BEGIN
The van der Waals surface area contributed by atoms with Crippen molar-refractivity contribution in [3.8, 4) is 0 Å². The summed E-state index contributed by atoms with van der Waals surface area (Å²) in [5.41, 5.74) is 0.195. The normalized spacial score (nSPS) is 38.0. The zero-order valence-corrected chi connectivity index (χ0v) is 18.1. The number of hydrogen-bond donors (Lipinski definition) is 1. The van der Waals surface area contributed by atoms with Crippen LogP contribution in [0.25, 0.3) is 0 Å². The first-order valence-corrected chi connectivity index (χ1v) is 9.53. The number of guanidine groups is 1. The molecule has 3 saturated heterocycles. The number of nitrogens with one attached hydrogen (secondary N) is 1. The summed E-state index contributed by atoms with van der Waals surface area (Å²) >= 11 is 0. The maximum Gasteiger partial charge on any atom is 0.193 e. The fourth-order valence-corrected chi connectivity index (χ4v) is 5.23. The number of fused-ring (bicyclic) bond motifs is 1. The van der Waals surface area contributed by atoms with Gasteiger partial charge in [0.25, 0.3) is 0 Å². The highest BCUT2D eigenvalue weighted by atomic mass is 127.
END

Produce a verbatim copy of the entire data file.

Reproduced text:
The van der Waals surface area contributed by atoms with Crippen molar-refractivity contribution in [3.8, 4) is 0 Å². The summed E-state index contributed by atoms with van der Waals surface area (Å²) in [5.41, 5.74) is 0.195. The normalized spacial score (nSPS) is 38.0. The zero-order valence-corrected chi connectivity index (χ0v) is 18.1. The number of hydrogen-bond donors (Lipinski definition) is 1. The van der Waals surface area contributed by atoms with Crippen LogP contribution in [0.25, 0.3) is 0 Å². The first-order valence-corrected chi connectivity index (χ1v) is 9.53. The number of guanidine groups is 1. The molecule has 3 saturated heterocycles. The number of nitrogens with one attached hydrogen (secondary N) is 1. The summed E-state index contributed by atoms with van der Waals surface area (Å²) >= 11 is 0. The maximum Gasteiger partial charge on any atom is 0.193 e. The fourth-order valence-corrected chi connectivity index (χ4v) is 5.23. The number of fused-ring (bicyclic) bond motifs is 1. The van der Waals surface area contributed by atoms with Gasteiger partial charge in [0.25, 0.3) is 0 Å². The highest BCUT2D eigenvalue weighted by atomic mass is 127.